Get Grounded: Plant Yourself Firmly in the Present

Get Grounded: Plant Yourself Firmly in the Present
The SHARE Team June 18, 2019

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As a teacher, you’re used to a little bit o’ chaos in your life. Even if you’re cool with it and pretty good at dealing with it, its cumulative effect over time can start to unground you. Stress builds. And proactively working to bring yourself back to center, will help you assert power over your body and your mind.

What does being grounded mean?

Think of it like this: Being grounded is like being firmly rooted. Balanced and peaceful. Nothing can knock you down or break you. Like a tree, you are stable and confident and strong.

When you aren’t grounded, you’re susceptible, easily affected, and sensitive. You’re vulnerable and things can easily throw you off your game. If being grounded is like being a big, mighty oak, then being ungrounded is like being a leaf in a windstorm. Shaky at best.

What does being ungrounded look like?

For a lot of people, being ungrounded creates a feeling of being detached — like a helium balloon floating to the clouds. This is usually deployed as a self-preservation technique, to avoid feeling and dealing with hard emotions or profound stress. Other people get really sensitive and feel like they’re click-clacking their way up the emotional rollercoaster. And some of us — hand up over here — find ourselves with debilitating panic attacks.

Being ungrounded can also be as simple as feeling more fatigued. Or moving from one glass of wine a night to three. Having trouble concentrating. Or losing patience with your students or family faster. It’s something everyone deals with from time to time, but having the skills to bring yourself back to the here and now regularly will decrease your stress levels and increase your happiness.

How do you ground yourself?

Learning how to ground yourself is an invaluable skill that’s actually super simple once your learn how to do it. And there are a ton of ways to do it. Feel free to find out what works for you. Getting out into nature is always excellent, as is cozying up to your pet. But, when you’re in the heat of the moment, in your classroom, in the Target checkout line, or wherever else you may start to feel yourself a little off-balance, it’s good to have some go-tos that work absolutely anywhere. Take these three for a test drive to see what really resonates with you and truly gets you where you need to be.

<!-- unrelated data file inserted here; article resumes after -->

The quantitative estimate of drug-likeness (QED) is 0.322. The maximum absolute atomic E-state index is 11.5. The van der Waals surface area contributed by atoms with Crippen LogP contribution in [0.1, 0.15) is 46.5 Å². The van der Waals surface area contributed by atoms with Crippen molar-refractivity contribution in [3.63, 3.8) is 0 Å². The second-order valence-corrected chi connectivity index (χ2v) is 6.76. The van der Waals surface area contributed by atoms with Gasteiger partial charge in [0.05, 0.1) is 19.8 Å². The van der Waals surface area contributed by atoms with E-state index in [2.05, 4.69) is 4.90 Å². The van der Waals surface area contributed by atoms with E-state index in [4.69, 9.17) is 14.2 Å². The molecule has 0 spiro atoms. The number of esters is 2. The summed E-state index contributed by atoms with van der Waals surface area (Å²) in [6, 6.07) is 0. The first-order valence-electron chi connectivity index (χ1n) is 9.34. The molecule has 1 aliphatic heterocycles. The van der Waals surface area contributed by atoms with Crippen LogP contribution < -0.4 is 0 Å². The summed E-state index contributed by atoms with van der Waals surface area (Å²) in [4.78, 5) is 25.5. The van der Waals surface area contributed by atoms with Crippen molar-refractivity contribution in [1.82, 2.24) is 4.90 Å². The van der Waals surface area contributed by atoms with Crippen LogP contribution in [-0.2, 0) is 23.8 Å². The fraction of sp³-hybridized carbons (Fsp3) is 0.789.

Belly breathe. Inhale through your nose for four counts and down into your belly. You’ll feel your stomach rise as the air fills your body, and fall when you exhale through your mouth, for eight counts.

This is such an easy technique to calm your mind and your body, clear your thoughts, and bring you back down to earth. It activates the parasympathetic nervous system — which shuts down your fight-or-flight response. And it can so easily be done anywhere at all. Plus, the more you practice, the more natural it will become, and eventually you’ll find yourself breathing more deeply and more measured without having to think about it at all.

Meditate. You don’t have to go all incense and velvet floor pillows for this to work. Simply do it wherever you are, whenever you need to. First, just focus on your toes. Wiggle them. Notice how they feel in your socks. And how your socks feel inside your shoes. Next, focus on the very top of your head. Reach up and touch it even to really connect your mind to the area.

Once you’ve sufficiently brought your awareness to your toes and the top of your head, imagine a beam of warm light shining into the crown of your head. Imagine that beam moving straight into your neck and your chest. Feel the warmth of the light beam continue down, through your legs and finally down into your toes. But don’t stop there. Picture the beam continuing straight down from your toes deep into the earth, connecting you to this planet in sturdy and stable light and love.

Practice sensory awareness. In any given moment, you can bring your awareness to the present by simply noticing what your senses are experiencing. Be still and observe your immediate surroundings. Then run through a list of what you’re experiencing for each sense. For example, you might say: I see a red car. I hear a bird chirping. I feel the sun on my face. I smell my laundry detergent. I taste the watermelon gum in my mouth.

This simple practice can move mountains when you start to feel yourself losing your center. Sometimes all it takes is just acknowledging the most basic things to pull you out of your head and into the world around you.

The more you practice these three techniques, the easier and more natural they’ll become. And in grounding yourself more frequently, you’ll find you feel more energized, more connected, more joyful, more engaged, and more at ease than you’ve ever been before. The best part? Now is the perfect time to get started — by the time the new school year rolls around, you’ll be an old pro at keeping the peace and finding your balance.

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